Six Injury-Prevention Tips to Keep Your Athlete Healthy and Happy

Back to school means back to playing sports. Here are six injury-prevention tips to help ensure that your child is ready for the season.

Back to school means back to playing sports. Here are six injury-prevention tips to help ensure that your child is ready for the season.

Now more than ever, young athletes are pushing themselves to perform their best, often at the expense of their physical health. As a result, injury rates in youth athletics are on the rise. Sports medicine experts at Stanford Children’s Health have put together a few injury prevention tips to help prevent your child from getting injured:

Make sure that he or she is prepared for the upcoming season.

During an athlete’s season, much of the time is focused on sports-specific training to ensure that athletes are game ready. It is important to create a conditioning program focusing on strength, power, speed and coordination that they can utilize in the off-season or during a less intense point in the season. Children of 8 years and older are advised to use this type of conditioning program under supervision. Here is a link where you can sign up your child for our small-group and one-on-one training sessions: athletedevelopment.stanfordchildrens.org.

Remember to always warm up before playing.

Playing a sport puts a lot of strain on children’s bodies, so it is essential that they do a dynamic warm-up to prevent injuries from occurring and improve their performance. This includes 5 to 10 minutes of aerobic activity followed by active flexibility exercises like high knees, butt kicks, skipping, and arm circles. These should be specific to your child’s sport, so that his muscle fibers and nervous system are ready to perform at their best.

Gradually modify training schedules based on your athlete’s season.

Overuse and traumatic injuries happen primarily when the volume or intensity of a sport suddenly increases. After taking a few days off due to a minor injury or illness, your child should slowly be incorporated back into her sport with a modified training day. If returning from a brief rest period before the season starts, your child’s body needs time to adapt. Doing a daily jog or cycle followed by a dynamic warm-up and strengthening exercises will prep her body for competition.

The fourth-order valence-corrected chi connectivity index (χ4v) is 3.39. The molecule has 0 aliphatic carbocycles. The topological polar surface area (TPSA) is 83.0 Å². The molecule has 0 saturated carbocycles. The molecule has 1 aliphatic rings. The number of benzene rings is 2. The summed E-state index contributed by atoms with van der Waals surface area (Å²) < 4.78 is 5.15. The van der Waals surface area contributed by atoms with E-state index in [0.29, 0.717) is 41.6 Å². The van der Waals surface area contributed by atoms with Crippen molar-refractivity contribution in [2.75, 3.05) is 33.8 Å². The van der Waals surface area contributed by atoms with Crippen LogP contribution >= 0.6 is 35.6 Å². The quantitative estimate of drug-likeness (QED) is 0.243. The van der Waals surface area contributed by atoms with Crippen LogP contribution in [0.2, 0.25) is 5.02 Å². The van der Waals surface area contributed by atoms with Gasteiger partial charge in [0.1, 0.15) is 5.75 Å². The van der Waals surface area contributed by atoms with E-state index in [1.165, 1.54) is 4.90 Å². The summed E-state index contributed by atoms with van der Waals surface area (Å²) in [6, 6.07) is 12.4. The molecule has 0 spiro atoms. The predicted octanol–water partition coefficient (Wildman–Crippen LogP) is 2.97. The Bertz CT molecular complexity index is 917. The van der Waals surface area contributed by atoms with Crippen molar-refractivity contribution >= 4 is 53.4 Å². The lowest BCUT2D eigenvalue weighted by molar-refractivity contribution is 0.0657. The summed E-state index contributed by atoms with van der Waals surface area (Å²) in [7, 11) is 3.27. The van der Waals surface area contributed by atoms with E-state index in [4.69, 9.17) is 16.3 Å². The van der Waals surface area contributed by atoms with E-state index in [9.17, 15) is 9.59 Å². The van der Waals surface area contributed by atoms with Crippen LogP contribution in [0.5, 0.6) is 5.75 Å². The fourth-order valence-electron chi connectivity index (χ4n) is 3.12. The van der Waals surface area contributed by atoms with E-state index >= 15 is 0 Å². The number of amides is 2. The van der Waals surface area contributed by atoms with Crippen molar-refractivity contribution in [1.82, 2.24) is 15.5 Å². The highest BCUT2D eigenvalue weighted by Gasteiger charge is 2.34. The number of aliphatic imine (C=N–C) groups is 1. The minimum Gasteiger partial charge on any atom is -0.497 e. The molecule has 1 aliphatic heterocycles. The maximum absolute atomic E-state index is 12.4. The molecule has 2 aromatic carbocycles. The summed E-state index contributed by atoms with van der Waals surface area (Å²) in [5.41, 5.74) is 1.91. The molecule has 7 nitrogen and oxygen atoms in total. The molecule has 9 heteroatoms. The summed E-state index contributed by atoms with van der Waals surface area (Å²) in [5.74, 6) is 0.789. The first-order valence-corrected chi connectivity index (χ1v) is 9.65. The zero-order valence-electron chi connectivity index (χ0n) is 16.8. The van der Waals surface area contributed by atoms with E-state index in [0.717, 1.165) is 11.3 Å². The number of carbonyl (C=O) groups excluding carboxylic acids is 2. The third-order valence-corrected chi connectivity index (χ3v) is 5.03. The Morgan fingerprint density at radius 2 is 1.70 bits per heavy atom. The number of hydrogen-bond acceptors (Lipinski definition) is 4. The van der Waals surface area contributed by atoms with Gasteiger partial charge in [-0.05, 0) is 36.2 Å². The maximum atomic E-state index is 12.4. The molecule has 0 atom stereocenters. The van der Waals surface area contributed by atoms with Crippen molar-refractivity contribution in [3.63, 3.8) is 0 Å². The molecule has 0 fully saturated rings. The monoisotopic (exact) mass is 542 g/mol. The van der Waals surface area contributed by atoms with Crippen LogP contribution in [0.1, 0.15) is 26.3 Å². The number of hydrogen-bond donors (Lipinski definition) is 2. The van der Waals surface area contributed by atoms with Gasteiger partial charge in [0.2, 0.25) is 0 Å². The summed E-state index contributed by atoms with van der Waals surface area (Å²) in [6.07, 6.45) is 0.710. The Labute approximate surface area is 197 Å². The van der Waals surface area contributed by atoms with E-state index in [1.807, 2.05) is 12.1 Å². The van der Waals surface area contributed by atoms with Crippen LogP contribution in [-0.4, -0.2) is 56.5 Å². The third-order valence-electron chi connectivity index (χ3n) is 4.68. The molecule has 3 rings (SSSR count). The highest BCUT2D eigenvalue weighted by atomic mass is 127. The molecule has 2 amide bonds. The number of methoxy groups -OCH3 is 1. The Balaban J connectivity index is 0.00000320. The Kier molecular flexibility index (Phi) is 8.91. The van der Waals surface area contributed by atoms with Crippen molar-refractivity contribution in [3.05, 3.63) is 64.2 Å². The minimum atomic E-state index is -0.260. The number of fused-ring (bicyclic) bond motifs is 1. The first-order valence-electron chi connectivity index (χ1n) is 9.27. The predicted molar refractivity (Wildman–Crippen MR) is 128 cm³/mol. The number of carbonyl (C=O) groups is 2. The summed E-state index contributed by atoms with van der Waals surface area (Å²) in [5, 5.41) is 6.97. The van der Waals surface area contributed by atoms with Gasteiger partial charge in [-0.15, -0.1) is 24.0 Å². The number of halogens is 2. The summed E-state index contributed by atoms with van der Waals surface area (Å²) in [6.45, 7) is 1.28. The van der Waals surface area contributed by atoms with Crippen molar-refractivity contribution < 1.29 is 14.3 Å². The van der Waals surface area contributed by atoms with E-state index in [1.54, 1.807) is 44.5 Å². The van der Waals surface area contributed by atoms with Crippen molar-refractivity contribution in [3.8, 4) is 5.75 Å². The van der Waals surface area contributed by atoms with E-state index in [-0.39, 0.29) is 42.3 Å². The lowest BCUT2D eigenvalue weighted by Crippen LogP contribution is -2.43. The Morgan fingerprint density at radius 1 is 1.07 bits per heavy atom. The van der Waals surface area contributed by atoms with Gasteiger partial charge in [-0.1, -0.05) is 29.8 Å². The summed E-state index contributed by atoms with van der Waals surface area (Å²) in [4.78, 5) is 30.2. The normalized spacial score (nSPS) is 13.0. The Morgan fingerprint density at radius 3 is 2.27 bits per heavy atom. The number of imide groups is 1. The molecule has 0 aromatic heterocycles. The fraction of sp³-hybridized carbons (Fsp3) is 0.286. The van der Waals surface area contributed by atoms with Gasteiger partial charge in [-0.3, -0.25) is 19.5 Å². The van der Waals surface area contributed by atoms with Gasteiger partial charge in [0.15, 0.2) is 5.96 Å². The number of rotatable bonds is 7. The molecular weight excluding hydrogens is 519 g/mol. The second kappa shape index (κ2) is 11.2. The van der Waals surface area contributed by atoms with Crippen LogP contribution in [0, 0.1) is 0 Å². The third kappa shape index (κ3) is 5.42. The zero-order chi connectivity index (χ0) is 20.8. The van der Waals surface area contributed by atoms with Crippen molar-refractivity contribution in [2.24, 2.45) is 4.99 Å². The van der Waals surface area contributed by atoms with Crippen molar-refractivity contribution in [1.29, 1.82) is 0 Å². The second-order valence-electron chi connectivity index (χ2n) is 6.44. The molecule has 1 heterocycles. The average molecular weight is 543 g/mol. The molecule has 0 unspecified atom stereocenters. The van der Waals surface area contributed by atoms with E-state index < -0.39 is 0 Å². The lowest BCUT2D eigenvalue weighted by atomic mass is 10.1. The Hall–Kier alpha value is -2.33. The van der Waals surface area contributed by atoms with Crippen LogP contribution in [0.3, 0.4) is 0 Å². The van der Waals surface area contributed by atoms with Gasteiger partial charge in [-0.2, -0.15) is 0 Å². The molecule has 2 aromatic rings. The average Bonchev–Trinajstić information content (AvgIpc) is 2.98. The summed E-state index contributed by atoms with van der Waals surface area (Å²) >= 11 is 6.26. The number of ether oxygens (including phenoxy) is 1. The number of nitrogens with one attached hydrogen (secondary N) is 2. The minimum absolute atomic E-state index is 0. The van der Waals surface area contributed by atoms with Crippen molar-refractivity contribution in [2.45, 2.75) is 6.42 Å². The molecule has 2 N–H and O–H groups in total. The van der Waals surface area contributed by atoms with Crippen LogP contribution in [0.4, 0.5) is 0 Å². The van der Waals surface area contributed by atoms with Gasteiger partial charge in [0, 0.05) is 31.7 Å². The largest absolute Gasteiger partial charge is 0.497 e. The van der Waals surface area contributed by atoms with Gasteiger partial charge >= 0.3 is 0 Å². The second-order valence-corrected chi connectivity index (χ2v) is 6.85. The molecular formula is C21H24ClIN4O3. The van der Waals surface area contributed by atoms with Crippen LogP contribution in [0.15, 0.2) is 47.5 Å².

Have your child listen to his body!

If he has any areas on his body that are tight or painful, it is important that he spend extra time warming them up and icing the sore areas after training or practice. Small injuries may seem insignificant, but ignoring them prolongs the symptoms and can eventually lead to a major injury. If needed, having a few short days of modified training will help resolve a minor injury and ensure that your child does not miss out on any playing time.

Good nutrition and sleep habits will ensure that her body can perform at its best.

Hydration and eating post-activity meals is essential in making sure that your child’s muscles have the fuel they require to perform. The body best replenishes the muscles’ fuel, glycogen, 30 to 45 minutes after training or competition. Having a small protein-rich snack or drink directly after activity will improve recovery and performance for the next day. As a growing athlete, your child should also be getting eight to 10 hours of sleep per night.

Make sure that the child has an off-season.

Training and competing year-round drastically increases burnout, injury rates and fatigue. Taking at least four weeks off each calendar year gives your athlete a break from the rigors of the sport. Engaging in other sports or physical activity during this off time is advised.

The Children’s Orthopedic and Sports Medicine Center at Stanford Children’s Health includes a team of sports medicine physicians, physical therapists and athletic trainers who work with kids of all ages. To schedule an appointment, please call 844-41-ORTHO.

Authors

Leave a Reply

  • (will not be published)